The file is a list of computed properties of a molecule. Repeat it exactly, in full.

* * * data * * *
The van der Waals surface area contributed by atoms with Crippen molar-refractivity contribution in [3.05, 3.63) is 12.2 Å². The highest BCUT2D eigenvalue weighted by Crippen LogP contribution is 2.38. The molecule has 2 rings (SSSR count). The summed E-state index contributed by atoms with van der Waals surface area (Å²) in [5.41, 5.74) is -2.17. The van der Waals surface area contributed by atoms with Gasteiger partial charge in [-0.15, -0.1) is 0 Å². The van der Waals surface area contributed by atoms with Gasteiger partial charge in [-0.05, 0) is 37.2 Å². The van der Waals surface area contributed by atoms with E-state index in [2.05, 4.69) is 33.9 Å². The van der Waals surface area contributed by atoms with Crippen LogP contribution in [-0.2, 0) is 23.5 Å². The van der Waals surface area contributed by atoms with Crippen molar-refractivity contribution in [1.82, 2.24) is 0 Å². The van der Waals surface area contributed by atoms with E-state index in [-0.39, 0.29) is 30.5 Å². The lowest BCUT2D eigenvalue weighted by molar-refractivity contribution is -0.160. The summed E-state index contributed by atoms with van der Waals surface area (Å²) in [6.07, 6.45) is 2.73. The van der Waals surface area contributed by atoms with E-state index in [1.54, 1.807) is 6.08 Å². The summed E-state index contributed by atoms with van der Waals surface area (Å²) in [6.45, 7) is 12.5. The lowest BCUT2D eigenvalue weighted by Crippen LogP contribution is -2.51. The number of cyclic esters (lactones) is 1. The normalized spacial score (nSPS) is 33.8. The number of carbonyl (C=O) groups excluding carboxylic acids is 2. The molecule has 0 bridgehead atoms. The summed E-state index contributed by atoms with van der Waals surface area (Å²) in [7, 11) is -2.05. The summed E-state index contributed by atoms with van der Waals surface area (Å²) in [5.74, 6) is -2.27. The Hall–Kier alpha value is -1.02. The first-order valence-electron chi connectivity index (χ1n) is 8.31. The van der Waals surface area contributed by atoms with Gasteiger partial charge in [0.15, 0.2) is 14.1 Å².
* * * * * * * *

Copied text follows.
The van der Waals surface area contributed by atoms with Crippen molar-refractivity contribution in [3.05, 3.63) is 12.2 Å². The highest BCUT2D eigenvalue weighted by Crippen LogP contribution is 2.38. The molecule has 2 rings (SSSR count). The summed E-state index contributed by atoms with van der Waals surface area (Å²) in [5.41, 5.74) is -2.17. The van der Waals surface area contributed by atoms with Gasteiger partial charge in [-0.15, -0.1) is 0 Å². The van der Waals surface area contributed by atoms with Gasteiger partial charge in [-0.05, 0) is 37.2 Å². The van der Waals surface area contributed by atoms with E-state index in [2.05, 4.69) is 33.9 Å². The van der Waals surface area contributed by atoms with Crippen LogP contribution in [-0.2, 0) is 23.5 Å². The van der Waals surface area contributed by atoms with Crippen molar-refractivity contribution in [1.82, 2.24) is 0 Å². The van der Waals surface area contributed by atoms with E-state index in [-0.39, 0.29) is 30.5 Å². The lowest BCUT2D eigenvalue weighted by molar-refractivity contribution is -0.160. The summed E-state index contributed by atoms with van der Waals surface area (Å²) in [6.07, 6.45) is 2.73. The van der Waals surface area contributed by atoms with E-state index in [1.54, 1.807) is 6.08 Å². The summed E-state index contributed by atoms with van der Waals surface area (Å²) in [6.45, 7) is 12.5. The lowest BCUT2D eigenvalue weighted by Crippen LogP contribution is -2.51. The number of cyclic esters (lactones) is 1. The normalized spacial score (nSPS) is 33.8. The number of carbonyl (C=O) groups excluding carboxylic acids is 2. The molecule has 0 bridgehead atoms. The summed E-state index contributed by atoms with van der Waals surface area (Å²) in [7, 11) is -2.05. The summed E-state index contributed by atoms with van der Waals surface area (Å²) in [5.74, 6) is -2.27. The Hall–Kier alpha value is -1.02. The first-order valence-electron chi connectivity index (χ1n) is 8.31. The van der Waals surface area contributed by atoms with Gasteiger partial charge in [0.15, 0.2) is 14.1 Å².